Craig Wright Should Pay Plaintiffs’ Legal Bill After Found Posing as Satoshi, COPA Says

The Crypto Open Patent Alliance is demanding that Craig Wright pay 85% of its legal costs.

COPA took Wright to court in February to find out if he was Satoshi Nakamoto, the creator of bitcoin.

The presiding judge of the case, James Mellor, ruled that Wright was not Nakamoto in March.

The Crypto Open Patent Alliance’s (COPA) legal representatives on Friday asked Judge James Mellor to grant that Craig Wright pay 85% of the costs the group incurred in the legal proceedings.

COPA took Wright to a U.K. court in February to find out, once and for all, if he was the pseudonymous creator of bitcoin, Satoshi Nakamoto, after Wright had taken members of the crypto community to court over the years under the premise that he was Nakamoto. The English court ruled in COPA’s favor in March that Wright was not the creator of bitcoin and that he did not author the bitcoin whitepaper.

Jonathan Hough, one of COPA’s legal representatives, asked that Wright be given a civil restraint order to stop him from pursuing any other legal court cases, because “he has poured out threats.” COPA also offered to submit a list of online posts that Wright should take down.

Hough said that this case should also be put forward for criminal proceedings following the courts judgement that Wright committed multiple forgeries during the trial. The Bitcoin developers who joined this case also asked that Wright pay for 85.2% of their costs.

Unless Wright was prevented from doing so, he would continue to “propagate lies,” Hough argued.

“There is a powerful public interest in them [lies] being brought to an end now,” Hough said, pointing to the litigation that spanned more than five years that Wright had brought against COPA members such as Coinbase Inc. (COIN) and Kraken, among others.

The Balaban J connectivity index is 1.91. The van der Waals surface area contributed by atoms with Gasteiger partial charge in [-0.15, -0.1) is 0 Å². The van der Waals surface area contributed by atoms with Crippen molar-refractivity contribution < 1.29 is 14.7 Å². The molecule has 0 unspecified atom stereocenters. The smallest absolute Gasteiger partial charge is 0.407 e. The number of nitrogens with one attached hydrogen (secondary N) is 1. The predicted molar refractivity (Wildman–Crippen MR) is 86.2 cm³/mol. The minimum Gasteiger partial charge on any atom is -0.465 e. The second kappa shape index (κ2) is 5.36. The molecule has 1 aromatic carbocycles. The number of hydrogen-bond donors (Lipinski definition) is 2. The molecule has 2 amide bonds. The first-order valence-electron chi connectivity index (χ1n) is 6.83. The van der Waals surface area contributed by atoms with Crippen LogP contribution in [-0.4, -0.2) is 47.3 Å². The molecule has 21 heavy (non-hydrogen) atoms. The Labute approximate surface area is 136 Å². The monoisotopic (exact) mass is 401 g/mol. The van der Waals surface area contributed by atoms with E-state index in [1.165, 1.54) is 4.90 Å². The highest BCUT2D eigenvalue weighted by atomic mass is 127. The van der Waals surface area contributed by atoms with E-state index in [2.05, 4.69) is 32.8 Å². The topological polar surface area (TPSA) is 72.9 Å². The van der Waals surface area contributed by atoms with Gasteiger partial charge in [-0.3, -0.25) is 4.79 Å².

Wright’s defense argued that not clarifying the perimeters in which Wright can say he is Nakamoto could infringe on his human rights.

“What if Dr. Wright sent an email to a medical professional asserting he was Satoshi – that’s a publication of a statement,” Craig Orr, Wright’s lawyer said, adding that the suggestion that Wright take down all his posts was “parasitic.” His defense also asked that the amount Wright pays be brought down to 70% of the costs COPA incurred.

The room was filled with people from the legal world that sought to see the end of this trial. They were able to hear Hough playing back Wright’s own words in an Oxford Union video from 2019.

“Yes, there is altered pages,” Wright said in the video that bellowed across the court room.

“So, I’m going to court on this; I don’t need to face trolls in rooms. You know what happens when you lie in the court; you know what happens – for court perjury – you get 20 years. That’s how real things work in the real world outside of the crypto Twitter-storm world. In the real world, people have evidence and rules.”

The judge was inundated by lawyers jumping in to defend clients like Coinbase, who offered new thoughts and didn’t agree fully with some of the cost figures that were presented.

Mellor, whose expression shifted from certain to ever-more-pensive as the trial went on, decided at the end of it he could not give a judgement at that moment, but he said he’ll give a decision on costs first before making a decision on what kind of injunctive relief the court would seek. Injunctive relief is a measure from the court that would seek to prevent defendants from doing something.

The court didn’t immediately provide information to CoinDesk seeking more information in the exact timing of the judgement.

Edited by Jesse Hamilton.

 

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